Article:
Pop-Up Cafe That Supports Stutterers Makes Rounds in Japan

Pop-Up Cafe That Supports Stutterers Makes Rounds in Japan

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Cafe
Picture: 8x10 / PIXTA(ピクスタ)
Learn about a new and unique popup cafe that aims to employ and advocate for people with speech impediments in Japan.

A Japanese traveling popup cafe aiming to employ and advocate for people with speech impediments is making its first stop in the Tohoku region on April 2nd in Sendai’s Tsutsujigaoka district. Read on to learn more about the Chū Cafe and its mission.

A Cafe with a Mission

Cafe and coffee

Picture: Table-K / PIXTA(ピクスタ)

The Chū Cafe – in full Chūmon ni Jikan ga Kakaru Cafe (A Cafe Where Orders Take Some Time; official English name: Slow Order Cafe) – is the brainchild of Okumura Arisa. Living with dysphemia herself, her childhood dream was to work in a cafe. She wrote a letter to her future self, asking if her dream had come true yet, and left it in a drawer in her parents’ home.

Many years later, when Okumura returned to her parents’ home as an adult, she rediscovered the letter. Okumura also lived outside Japan for a time, in Australia, which she calls the world’s second biggest coffee culture. While living in Melbourne, she worked as cafe staff alongside people with other disabilities and illnesses. The environment of mutual respect, which fostered confidence, inspired Okumura.

Okumura first crowdfunded the Chū Cafe in August 2021. The pursuit of her childhood dream, and the cause of disability advocacy, both motivated her. People wishing to offer the project their continuing support can send their contributions via the Japanese crowdfunding platform Campfire.

Visiting at and ordering from the Chū Cafe is free of charge. However, reservations must be made ahead online. The staff, who are people of high school age and older, all have various types of speech impediments themselves. They offer entering patrons a brief explanation accompanied by an informational graphic. This graphic presents brief advice in order to educate and prompt reflection, understanding, and better awareness.

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The project’s homepage offers the same advice to all would-be patrons, in 4 straightforward, common-sense points:

  • Let us finish speaking.
  • Don’t offer unsolicited advice.
  • Don’t imitate us.
  • Treat us like you would anybody else.

Waiting longer is perhaps not what many would think to do, especially in a world where coffee is supposed to come fast. But patience, and a safe and enjoyable environment, can foster understanding. It bears noting that despite its Japanese name, per the cafe’s Twitter presence, its English name is fittingly “Slow Order Cafe.” As a headline on Chū Cafe’s homepage aptly puts it: “Sometimes time stops. Don’t worry about it.”

A First Step in the Tohoku Region

While some of Sendai’s most famous and beloved historic denizens, including Date Masamune and Sendai Shirō, were visibly or audibly disabled, modern acceptance and accommodation lags. This is where efforts like the Chū Cafe can make the beginnings of broader change.

Chū Cafe’s appearance in Sendai is its first in the Tohoku region. It is set for 2 April. Bistari Tsutsujigaoka, a small restaurant a short distance east of Sendai Station and across the street from local landmark Tsutsujigaoka Park, is the host venue.

In its work nationwide, the project has made a point of hiring local people who live with this disability, and Sendai is no exception. One of them, 19-year-old Suguru Konon, led the planning for the Sendai event. Kahoku Shinpō, Sendai’s newspaper of record, quoted her as saying “I want to tell others [like me] in the Tohoku region ‘you are not alone.’” She also said “Although people with speech impediments are 1 in 100, they still tend to be isolated. I’d like to offer them this safe space in which they can talk to customers with peace of mind.”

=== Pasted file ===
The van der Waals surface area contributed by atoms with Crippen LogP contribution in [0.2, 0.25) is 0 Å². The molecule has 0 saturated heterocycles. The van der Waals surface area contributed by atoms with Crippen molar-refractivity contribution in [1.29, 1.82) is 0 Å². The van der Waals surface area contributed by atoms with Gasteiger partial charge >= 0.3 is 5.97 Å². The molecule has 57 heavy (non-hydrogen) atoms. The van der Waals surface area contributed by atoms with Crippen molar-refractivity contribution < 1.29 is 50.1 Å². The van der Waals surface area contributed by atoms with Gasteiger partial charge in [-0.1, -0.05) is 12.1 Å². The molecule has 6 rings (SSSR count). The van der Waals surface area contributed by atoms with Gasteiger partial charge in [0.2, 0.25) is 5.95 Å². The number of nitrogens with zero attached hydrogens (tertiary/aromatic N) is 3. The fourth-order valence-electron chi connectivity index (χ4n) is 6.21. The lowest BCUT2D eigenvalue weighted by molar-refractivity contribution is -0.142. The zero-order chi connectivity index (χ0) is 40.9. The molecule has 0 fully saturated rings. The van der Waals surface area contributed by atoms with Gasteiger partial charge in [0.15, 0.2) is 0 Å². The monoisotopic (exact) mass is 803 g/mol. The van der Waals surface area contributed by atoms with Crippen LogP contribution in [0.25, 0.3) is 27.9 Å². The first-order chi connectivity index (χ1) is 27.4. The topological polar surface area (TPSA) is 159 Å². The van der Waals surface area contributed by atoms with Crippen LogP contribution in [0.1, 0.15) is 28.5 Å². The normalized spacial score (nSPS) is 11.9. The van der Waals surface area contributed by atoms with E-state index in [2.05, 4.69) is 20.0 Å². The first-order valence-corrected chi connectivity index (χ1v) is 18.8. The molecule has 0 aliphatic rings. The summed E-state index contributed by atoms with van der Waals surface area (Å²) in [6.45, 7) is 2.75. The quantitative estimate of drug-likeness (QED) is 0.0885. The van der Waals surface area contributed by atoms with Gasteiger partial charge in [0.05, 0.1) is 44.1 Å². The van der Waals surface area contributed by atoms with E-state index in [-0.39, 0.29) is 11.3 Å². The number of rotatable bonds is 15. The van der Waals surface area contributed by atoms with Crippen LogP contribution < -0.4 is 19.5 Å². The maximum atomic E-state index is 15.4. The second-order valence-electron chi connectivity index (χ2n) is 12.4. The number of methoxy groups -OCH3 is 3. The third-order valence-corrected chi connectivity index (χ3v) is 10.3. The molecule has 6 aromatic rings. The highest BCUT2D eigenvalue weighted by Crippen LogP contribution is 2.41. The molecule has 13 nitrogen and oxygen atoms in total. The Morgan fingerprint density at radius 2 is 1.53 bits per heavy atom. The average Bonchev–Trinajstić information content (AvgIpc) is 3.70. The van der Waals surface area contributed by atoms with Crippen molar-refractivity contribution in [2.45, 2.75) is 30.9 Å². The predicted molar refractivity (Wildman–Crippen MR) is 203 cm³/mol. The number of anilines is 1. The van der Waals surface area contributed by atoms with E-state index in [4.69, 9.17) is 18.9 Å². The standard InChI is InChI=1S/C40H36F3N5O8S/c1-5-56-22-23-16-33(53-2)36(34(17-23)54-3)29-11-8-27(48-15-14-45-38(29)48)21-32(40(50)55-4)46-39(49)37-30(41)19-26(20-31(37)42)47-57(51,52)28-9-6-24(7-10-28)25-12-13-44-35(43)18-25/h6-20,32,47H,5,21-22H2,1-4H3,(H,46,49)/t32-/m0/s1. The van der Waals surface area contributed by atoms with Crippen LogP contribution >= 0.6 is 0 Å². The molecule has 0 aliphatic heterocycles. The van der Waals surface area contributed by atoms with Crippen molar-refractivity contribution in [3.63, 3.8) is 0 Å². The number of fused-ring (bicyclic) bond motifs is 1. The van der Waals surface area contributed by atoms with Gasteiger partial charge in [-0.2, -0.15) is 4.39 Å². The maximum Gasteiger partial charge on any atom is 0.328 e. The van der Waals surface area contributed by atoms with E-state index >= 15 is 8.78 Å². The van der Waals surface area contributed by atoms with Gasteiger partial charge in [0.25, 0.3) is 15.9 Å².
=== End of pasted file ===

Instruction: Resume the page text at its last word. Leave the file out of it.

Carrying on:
Slow Order Cafe

Kahoku Shinpō coverage of Chū Cafe’s upcoming Sendai visit, posted by the cafe’s Twitter account. (Source)

This is Suguru’s second time taking part in a Chū Cafe popup as staff, having first heard about it while she was still in high school. Ridiculed by classmates for her disability, for awhile she tried to avoid attention. She remembers participation in a choir, starting in elementary school, as “one of the few places where I felt ‘normal.’” Today, Suguru still performs, both on vocals and with guitar.

Working with Okumura has brought Suguru more than simply the chance to work in the cafe and interact with its patrons. She appears in video content introducing the project, and has contributed her musical talents to it as well. “Music helped me find new confidence,” Suguru said. 

Conclusion

While the Chū Cafe is only in Sendai for a day, its schedule and its work nationwide continues. Per its homepage, it will be visiting many other cities across Japan, especially in the Kantō and Kansai regions. Later in April, it moves to Kashihara, in Nara Prefecture, and in June, it will visit Kagawa Prefecture.

We encourage you to visit the project homepage and learn more about this unique approach to disability advocacy by providing a safe space to build awareness and understanding.

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Sources

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Nyri Bakkalian

Dr. Nyri A. Bakkalian is an author, recovering academic, raconteur, and Your Favorite History Lesbian. Her PhD thesis focused on the Boshin War in the Tohoku region. She is the author of "Grey Dawn: A Tale of Abolition and Union" (Balance of Seven Press, 2020). She hosts Friday Night History on anchor.fm/fridaynighthistory and the secret to her success is Arabic coffee. She misses Sendai daily.

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